(Note: ellipses added.)

(Note: the online version of the story is dated February 9, 2011.)





ArtificialDisk2011-05-16.jpg







"An artificial disk like the one Marti Conger received."
Source of caption and photo: online version of the NYT article quoted and cited above.





May 10, 2011

Mexican Universal Health Care: "There Are No Doctors, No Medicine, No Hospital Beds"



(p. 6) A decade ago, half of all Mexicans had no health insurance at all. Then the country's Congress passed a bill to ensure health care for every Mexican without access to it. The goal was explicit: universal coverage.

By September, the government expects to have enrolled about 51 million people in the insurance plan it created six years ago -- effectively reaching the target, at least on paper.

The big question, critics contend, is whether all those people actually get the health care the government has promised.


. . .


The money goes from the federal government to state governments, depending on how many people each state enrolls. From there, it is up to state governments to spend the money properly so that patients get the promised care.

That, critics say, is the plan's biggest weakness. State governments have every incentive to register large numbers, but they do not face any accountability for how they spend the money.

"You have people signed up on paper, but there are no doctors, no medicine, no hospital beds," said Miguel Pulido, the executive director of Fundar, a Mexican watchdog group that has studied the poor southern states of Guerrero and Chiapas.

Mr. Chertorivski acknowledges that getting some states to do their work properly is a problem. "You can't do a hostile takeover," he said.

The result is that how Mexicans are treated is very much a function of where they live. Lucila Rivera Díaz, 36, comes from one of the poorest regions in Guerrero. She said doctors there told her to take her mother, who they suspected had liver cancer, for tests in the neighboring state of Morelos.



For the full story, see:

ELISABETH MALKIN. "Mexico Struggles to Realize the Promise of Universal Health Care." The New York Times, First Section (Sun., January 30, 2011): 6.

(Note: the online version of the story is dated January 29, 2011 and has the title "Mexico's Universal Health Care Is Work in Progress.")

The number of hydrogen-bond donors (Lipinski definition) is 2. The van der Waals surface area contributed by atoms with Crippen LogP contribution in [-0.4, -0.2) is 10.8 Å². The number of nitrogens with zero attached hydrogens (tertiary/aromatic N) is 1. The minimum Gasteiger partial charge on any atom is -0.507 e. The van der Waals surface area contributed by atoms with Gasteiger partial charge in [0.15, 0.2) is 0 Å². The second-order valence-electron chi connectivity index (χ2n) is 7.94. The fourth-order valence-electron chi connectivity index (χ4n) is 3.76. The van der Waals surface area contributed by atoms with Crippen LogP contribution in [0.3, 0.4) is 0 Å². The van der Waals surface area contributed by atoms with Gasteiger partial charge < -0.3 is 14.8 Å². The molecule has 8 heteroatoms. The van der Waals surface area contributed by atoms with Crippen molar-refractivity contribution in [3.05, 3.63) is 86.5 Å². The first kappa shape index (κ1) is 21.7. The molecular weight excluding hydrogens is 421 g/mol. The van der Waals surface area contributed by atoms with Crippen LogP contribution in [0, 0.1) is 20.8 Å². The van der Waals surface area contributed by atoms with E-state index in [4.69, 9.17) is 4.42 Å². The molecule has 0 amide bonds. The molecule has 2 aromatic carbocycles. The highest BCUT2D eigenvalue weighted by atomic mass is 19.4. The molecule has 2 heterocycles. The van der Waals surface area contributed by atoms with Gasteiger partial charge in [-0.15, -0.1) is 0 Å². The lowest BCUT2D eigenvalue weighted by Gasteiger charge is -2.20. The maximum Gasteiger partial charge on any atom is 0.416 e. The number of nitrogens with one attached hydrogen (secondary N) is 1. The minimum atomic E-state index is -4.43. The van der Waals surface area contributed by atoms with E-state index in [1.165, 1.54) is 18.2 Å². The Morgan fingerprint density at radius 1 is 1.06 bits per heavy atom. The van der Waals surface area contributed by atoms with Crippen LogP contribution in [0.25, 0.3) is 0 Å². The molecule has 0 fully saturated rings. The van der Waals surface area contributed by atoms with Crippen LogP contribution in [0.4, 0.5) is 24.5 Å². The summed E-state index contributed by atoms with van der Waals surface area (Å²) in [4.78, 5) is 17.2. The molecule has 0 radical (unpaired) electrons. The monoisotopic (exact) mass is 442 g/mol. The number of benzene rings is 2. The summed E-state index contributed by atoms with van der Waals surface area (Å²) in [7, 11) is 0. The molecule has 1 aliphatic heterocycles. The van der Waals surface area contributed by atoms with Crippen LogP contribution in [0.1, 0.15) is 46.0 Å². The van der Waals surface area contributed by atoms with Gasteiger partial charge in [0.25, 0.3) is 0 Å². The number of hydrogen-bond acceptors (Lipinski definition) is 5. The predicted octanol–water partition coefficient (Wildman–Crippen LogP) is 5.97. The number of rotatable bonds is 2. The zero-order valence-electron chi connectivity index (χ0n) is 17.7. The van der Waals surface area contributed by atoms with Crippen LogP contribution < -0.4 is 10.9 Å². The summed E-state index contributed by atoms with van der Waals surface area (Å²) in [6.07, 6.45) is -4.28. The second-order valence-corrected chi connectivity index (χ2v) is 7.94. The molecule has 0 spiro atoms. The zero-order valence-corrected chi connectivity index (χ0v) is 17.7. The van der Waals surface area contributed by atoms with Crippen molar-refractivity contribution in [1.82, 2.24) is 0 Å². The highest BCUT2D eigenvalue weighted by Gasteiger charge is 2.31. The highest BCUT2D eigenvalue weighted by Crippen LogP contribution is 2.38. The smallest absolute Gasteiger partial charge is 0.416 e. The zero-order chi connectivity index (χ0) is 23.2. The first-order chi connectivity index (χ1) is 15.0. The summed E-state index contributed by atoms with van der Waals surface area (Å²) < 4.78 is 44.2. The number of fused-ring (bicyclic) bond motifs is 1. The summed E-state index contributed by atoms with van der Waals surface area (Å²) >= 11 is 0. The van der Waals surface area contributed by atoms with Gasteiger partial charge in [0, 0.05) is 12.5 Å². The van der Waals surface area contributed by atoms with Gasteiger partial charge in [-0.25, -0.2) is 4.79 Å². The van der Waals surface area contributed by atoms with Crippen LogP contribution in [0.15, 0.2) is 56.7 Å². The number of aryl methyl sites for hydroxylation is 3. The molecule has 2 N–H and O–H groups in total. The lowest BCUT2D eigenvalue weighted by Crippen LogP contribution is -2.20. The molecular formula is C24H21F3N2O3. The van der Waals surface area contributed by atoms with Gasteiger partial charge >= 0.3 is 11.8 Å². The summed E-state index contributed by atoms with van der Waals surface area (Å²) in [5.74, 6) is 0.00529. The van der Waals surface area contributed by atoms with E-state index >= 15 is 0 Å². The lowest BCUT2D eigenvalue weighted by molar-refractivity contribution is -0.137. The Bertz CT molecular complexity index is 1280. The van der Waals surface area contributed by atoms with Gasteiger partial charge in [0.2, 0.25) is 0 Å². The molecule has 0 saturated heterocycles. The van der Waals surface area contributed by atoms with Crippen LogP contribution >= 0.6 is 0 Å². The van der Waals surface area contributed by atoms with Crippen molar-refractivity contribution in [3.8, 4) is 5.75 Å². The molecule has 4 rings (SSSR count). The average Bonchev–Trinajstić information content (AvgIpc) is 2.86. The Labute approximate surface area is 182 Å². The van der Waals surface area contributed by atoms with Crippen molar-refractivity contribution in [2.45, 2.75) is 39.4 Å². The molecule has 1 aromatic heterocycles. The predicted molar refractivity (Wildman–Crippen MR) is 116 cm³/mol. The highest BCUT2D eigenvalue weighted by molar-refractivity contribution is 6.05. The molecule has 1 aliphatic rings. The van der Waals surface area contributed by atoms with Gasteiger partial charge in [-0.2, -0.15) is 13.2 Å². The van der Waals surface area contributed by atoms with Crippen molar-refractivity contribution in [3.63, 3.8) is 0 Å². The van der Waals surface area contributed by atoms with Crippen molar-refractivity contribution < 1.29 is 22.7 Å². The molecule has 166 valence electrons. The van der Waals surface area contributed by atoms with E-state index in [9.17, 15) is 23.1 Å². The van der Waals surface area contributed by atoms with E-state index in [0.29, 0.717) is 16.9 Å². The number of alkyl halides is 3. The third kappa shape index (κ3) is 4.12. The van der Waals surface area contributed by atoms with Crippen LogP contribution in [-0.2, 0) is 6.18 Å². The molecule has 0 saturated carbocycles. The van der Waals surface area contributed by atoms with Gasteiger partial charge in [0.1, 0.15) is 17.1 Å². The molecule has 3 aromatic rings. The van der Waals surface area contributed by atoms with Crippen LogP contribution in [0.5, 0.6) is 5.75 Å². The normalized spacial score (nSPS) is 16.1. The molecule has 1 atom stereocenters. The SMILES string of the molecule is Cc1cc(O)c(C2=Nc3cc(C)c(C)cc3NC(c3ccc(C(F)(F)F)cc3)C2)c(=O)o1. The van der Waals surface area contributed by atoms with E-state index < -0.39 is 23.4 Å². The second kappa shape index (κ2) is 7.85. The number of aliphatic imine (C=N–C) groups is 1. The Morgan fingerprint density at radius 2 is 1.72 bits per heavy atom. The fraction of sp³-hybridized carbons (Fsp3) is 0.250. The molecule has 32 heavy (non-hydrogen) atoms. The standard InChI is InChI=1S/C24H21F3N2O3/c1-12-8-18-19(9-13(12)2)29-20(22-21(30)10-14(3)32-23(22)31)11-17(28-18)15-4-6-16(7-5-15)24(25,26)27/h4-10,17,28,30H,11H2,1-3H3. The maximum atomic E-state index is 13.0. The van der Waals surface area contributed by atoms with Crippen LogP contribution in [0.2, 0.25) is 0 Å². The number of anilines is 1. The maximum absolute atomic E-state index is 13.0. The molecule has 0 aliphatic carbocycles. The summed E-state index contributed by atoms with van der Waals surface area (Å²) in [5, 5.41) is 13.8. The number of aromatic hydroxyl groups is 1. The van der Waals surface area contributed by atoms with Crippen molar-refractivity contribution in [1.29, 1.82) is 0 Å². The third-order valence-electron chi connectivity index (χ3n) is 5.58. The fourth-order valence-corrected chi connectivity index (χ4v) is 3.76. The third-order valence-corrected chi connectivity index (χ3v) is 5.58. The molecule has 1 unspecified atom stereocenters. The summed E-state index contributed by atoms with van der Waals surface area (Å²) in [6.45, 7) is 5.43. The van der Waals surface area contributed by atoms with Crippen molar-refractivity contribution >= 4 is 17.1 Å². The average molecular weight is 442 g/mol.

(Note: ellipsis added.)





May 7, 2011

Nanotechnology Zaps Dangerous Superbug



MRSAcellBeforeNanoZap2011-04-25.jpg "A MRSA cell before treatment with nanoparticles." Source of caption and photo: online version of the WSJ article quoted and cited below.


(p. A3) Researchers at International Business Machines Corp. said they developed a tiny drug, called a nanoparticle, that in test-tube experiments showed promise as a weapon against dangerous superbugs that have become resistant to antibiotics.

The company's researchers, in collaboration with scientists at the Institute of Bioengineering and Nanotechnology, Singapore, said their nanoparticle can target and destroy antibiotic-resistant bacteria--such as the potentially lethal Methicillin-resistant Staphylococcus aureus, or MRSA--without affecting healthy cells.


. . .


IBM, based in Armonk, N.Y., has been working for decades on nanotechnology, which involves engineering atomic-scale particles and electronics. Recently the company has applied those principles--used to create tiny, fast semiconductors--into new areas such as water purification and recyclable plastics. It's now applying those principles to medicine.

"It turns out that we've discovered a lot of ways to control materials at the molecular level as we went through building microelectronic devices," Dr. Hedrick said.



For the full story, see:

RON WINSLOW And SHARA TIBKEN. "Big Blue's Tiny Bug Zapper; IBM Researchers Develop Nanoparticle to Destroy Antibiotic-Resistent Bacteria." The Wall Street Journal (Mon., APRIL 4, 2011): A3.

(Note: ellipsis added.)



MRSAcellAfterNanoZap2011-04-25.jpg"What's left of the cell after getting zapped." Source of caption and photo: online version of the WSJ article quoted and cited above.







April 27, 2011

45% of Mummies Had Heart Disease



MummyCTscan2011-04-25.jpg
"A mummy enters the CT scanner at St. Luke's Hospital in Kansas City, Mo. It was one of 52 mummies examined for signs of heart disease." Source of caption and photo: online version of the Omaha World-Herald article quoted and cited below.



(p. 6A) Atherosclerosis -- hardening of the arteries -- was surpris­ingly widespread during an­cient times, at least among the Egyptian mummies examined by an international team of sci­entists and heart specialists.

Their research, whose re­sults were presented April 3 in New Orleans at the annual meeting of the American Col­lege of Cardiology, found that 45 percent of the mummies they put through CT scans had signs of atherosclerosis.

That raises questions about whether hardening of the arter­ies is the modern disease that many think it is.

"We found it so easily and frequently that it appears to have been common in this soci­ety," said Randall Thompson, a cardiologist at St. Luke's Hospi­tal in Kansas City.



For the full story, see:

MC CLATCHY NEWSPAPERS. "Hardened Arteries Go Back Centuries." Omaha World-Herald (Mon., April 18, 2011): 6A.





April 26, 2011

The Elite Feel More Important, and Receive More Funding, During Crises